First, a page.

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« Reply #9 on: July 20, 2021, 06:57:07 pm »

Both Turnham’s Farm and the no longer used Sheraton Park bus destinations in Reading, were names simply used by the bus company and not what the places were ever referred to by those that lived there. Turnham’s farm is the name of a recreation ground which the 33 route that started in the late 70’s never reached until some point in the last decade.

To Reading Transport staff, THE terminus is the former trolley terminus at Northumberland avenue, a road generally referred to as ‘the avenue’.

The 17 route is still called the mainline, a reference to its tram and trolley days.
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eightonedee
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« Reply #10 on: July 20, 2021, 07:57:10 pm »

Quote
Both Turnham’s Farm and the no longer used Sheraton Park bus destinations in Reading, were names simply used by the bus company and not what the places were ever referred to by those that lived there. Turnham’s farm is the name of a recreation ground which the 33 route that started in the late 70’s never reached until some point in the last decade.

Young man - some of us are old enough to rememeber Turnham's Farm at the junction of City Road and Little Heath Road! I think it was developed in the early 1970s. I cannot remember if buses started before the farm was developed (I'll take RG's word for it!) and the housing estate that was built was I think known as the Turnham Farm estate in its early days.
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bradbrka
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« Reply #11 on: July 20, 2021, 10:53:42 pm »

Quote
Both Turnham’s Farm and the no longer used Sheraton Park bus destinations in Reading, were names simply used by the bus company and not what the places were ever referred to by those that lived there. Turnham’s farm is the name of a recreation ground which the 33 route that started in the late 70’s never reached until some point in the last decade.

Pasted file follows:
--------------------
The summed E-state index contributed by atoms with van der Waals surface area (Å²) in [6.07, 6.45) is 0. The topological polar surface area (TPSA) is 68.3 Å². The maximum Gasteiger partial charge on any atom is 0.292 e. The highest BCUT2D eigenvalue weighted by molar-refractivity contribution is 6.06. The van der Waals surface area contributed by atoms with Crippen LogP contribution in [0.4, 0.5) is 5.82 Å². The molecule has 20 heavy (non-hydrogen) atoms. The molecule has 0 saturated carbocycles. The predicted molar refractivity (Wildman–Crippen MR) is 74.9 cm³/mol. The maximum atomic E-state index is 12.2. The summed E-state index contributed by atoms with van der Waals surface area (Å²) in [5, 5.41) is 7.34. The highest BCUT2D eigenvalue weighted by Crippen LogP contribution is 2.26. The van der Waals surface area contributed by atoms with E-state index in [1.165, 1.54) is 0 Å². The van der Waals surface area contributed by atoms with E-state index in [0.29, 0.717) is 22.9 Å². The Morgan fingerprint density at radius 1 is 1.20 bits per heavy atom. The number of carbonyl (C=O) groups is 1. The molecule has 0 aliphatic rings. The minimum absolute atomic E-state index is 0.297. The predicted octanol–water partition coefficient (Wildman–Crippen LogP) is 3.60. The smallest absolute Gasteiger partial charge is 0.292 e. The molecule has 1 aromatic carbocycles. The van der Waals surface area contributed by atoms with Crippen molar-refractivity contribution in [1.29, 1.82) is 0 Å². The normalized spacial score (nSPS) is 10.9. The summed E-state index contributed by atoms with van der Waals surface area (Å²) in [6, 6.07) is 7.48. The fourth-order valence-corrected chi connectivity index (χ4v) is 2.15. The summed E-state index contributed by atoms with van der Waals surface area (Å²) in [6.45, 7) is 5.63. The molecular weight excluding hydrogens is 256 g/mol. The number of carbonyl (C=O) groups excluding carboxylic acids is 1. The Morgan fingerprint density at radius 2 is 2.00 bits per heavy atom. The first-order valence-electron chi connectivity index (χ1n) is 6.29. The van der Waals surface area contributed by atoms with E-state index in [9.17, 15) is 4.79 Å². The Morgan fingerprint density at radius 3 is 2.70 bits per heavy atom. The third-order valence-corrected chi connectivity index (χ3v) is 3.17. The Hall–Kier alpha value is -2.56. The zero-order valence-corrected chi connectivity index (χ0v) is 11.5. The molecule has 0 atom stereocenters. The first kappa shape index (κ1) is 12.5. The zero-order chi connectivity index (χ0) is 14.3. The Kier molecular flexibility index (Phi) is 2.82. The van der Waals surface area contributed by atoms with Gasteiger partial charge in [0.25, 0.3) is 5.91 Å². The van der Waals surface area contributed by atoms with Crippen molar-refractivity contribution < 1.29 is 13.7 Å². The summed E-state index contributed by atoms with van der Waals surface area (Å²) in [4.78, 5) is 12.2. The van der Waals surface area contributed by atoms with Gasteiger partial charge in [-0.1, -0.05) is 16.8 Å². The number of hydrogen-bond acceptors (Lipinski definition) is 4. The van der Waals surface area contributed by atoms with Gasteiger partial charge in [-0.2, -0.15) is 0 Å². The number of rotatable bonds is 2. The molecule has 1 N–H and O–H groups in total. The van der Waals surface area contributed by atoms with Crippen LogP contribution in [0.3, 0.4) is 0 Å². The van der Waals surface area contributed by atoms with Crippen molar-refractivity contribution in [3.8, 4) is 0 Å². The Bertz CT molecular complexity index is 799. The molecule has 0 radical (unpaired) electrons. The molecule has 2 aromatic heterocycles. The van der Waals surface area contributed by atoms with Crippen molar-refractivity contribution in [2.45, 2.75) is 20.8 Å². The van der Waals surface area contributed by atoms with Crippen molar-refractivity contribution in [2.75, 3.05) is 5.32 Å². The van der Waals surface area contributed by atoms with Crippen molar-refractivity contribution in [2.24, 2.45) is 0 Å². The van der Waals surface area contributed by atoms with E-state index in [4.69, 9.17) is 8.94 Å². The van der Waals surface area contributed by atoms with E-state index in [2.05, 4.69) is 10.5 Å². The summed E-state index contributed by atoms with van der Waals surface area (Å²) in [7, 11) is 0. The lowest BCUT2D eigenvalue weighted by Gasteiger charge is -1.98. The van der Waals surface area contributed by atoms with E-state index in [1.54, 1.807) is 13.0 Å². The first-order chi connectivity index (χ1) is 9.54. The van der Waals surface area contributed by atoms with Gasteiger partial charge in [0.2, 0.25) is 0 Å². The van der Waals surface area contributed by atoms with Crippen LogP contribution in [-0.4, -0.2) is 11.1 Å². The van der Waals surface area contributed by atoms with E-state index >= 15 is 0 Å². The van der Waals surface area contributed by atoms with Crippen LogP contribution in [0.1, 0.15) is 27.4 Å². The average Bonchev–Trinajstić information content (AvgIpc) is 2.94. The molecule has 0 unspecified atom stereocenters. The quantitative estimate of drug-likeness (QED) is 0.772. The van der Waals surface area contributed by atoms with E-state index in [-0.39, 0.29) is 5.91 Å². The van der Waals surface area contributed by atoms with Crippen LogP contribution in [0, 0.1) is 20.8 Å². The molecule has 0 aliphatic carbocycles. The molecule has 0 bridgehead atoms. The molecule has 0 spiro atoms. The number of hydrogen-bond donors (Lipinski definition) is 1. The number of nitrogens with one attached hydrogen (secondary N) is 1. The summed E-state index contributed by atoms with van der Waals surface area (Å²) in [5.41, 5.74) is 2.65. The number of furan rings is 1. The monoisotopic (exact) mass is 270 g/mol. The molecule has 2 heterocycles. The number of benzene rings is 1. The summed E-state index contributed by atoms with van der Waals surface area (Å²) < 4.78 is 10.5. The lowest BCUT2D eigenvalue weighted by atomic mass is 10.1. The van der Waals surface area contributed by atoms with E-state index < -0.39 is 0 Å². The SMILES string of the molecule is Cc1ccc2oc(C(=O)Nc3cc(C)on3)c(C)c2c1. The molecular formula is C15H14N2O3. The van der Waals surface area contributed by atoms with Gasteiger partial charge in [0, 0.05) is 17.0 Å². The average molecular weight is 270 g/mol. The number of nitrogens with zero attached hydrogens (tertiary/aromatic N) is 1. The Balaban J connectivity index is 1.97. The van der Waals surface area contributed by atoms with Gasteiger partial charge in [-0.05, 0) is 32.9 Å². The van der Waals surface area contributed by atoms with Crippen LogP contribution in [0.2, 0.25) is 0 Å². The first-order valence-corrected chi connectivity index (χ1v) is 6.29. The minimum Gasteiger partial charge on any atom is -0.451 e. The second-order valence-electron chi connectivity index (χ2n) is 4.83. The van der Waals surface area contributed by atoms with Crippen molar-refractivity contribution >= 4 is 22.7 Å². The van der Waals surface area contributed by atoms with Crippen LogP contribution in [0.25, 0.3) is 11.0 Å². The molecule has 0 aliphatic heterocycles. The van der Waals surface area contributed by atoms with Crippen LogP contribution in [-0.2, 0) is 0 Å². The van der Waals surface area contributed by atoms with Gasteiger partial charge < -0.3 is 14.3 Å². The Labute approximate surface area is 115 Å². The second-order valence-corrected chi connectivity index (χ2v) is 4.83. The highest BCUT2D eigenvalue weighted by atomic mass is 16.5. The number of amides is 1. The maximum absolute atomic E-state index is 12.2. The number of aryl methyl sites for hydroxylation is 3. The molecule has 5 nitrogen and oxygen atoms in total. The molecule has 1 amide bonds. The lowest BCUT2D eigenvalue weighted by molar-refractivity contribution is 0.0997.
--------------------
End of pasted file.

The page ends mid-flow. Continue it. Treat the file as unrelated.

Young man - some of us are old enough to rememeber Turnham's Farm at the junction of City Road and Little Heath Road! I think it was developed in the early 1970s. I cannot remember if buses started before the farm was developed (I'll take RG's word for it!) and the housing estate that was built was I think known as the Turnham Farm estate in its early days.

The Turnhams's farm buildings were at the junction of City Road and Little Heath Road. Its lands extended behind the cottages along both sides of City Road from the Fox and Hounds to the west side of Little Heath Road were the recreation ground can now be found. The farm was developed over a number of years and the bus service started part way through. I lived in City road as a child and watched the farm building being demolished.
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stuving
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« Reply #12 on: July 20, 2021, 11:17:26 pm »

Quote
Both Turnham’s Farm and the no longer used Sheraton Park bus destinations in Reading, were names simply used by the bus company and not what the places were ever referred to by those that lived there. Turnham’s farm is the name of a recreation ground which the 33 route that started in the late 70’s never reached until some point in the last decade.